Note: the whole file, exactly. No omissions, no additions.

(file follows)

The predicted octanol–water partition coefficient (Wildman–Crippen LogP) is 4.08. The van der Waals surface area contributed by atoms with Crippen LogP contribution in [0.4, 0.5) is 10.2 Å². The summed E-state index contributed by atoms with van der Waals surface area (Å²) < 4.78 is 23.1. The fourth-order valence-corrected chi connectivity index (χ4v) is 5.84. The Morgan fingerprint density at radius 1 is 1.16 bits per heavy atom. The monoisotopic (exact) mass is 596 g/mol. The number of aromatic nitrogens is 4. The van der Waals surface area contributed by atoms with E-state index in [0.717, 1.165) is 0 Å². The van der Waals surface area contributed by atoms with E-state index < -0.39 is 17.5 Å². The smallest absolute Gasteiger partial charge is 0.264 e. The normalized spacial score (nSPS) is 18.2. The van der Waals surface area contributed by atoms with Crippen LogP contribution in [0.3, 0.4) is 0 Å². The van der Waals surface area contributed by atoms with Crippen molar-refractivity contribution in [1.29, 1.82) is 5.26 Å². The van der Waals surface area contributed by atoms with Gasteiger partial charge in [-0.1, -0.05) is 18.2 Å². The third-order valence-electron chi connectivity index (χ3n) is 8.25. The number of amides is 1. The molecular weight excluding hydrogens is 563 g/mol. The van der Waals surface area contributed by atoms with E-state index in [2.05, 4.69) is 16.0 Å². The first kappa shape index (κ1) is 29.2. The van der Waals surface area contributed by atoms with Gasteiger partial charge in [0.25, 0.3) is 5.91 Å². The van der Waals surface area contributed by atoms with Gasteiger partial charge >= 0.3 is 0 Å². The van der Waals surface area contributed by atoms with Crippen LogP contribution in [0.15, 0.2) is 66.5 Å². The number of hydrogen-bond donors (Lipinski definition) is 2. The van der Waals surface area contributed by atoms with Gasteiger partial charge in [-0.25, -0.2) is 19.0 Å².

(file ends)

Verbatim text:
The predicted octanol–water partition coefficient (Wildman–Crippen LogP) is 4.08. The van der Waals surface area contributed by atoms with Crippen LogP contribution in [0.4, 0.5) is 10.2 Å². The summed E-state index contributed by atoms with van der Waals surface area (Å²) < 4.78 is 23.1. The fourth-order valence-corrected chi connectivity index (χ4v) is 5.84. The Morgan fingerprint density at radius 1 is 1.16 bits per heavy atom. The monoisotopic (exact) mass is 596 g/mol. The number of aromatic nitrogens is 4. The van der Waals surface area contributed by atoms with E-state index in [0.717, 1.165) is 0 Å². The van der Waals surface area contributed by atoms with E-state index < -0.39 is 17.5 Å². The smallest absolute Gasteiger partial charge is 0.264 e. The normalized spacial score (nSPS) is 18.2. The van der Waals surface area contributed by atoms with Crippen LogP contribution in [0.3, 0.4) is 0 Å². The van der Waals surface area contributed by atoms with Crippen molar-refractivity contribution in [1.29, 1.82) is 5.26 Å². The van der Waals surface area contributed by atoms with Gasteiger partial charge in [-0.1, -0.05) is 18.2 Å². The third-order valence-electron chi connectivity index (χ3n) is 8.25. The number of amides is 1. The molecular weight excluding hydrogens is 563 g/mol. The van der Waals surface area contributed by atoms with E-state index in [2.05, 4.69) is 16.0 Å². The first kappa shape index (κ1) is 29.2. The van der Waals surface area contributed by atoms with Gasteiger partial charge in [0.25, 0.3) is 5.91 Å². The van der Waals surface area contributed by atoms with Gasteiger partial charge >= 0.3 is 0 Å². The van der Waals surface area contributed by atoms with Crippen LogP contribution in [0.15, 0.2) is 66.5 Å². The number of hydrogen-bond donors (Lipinski definition) is 2. The van der Waals surface area contributed by atoms with Gasteiger partial charge in [-0.25, -0.2) is 19.0 Å².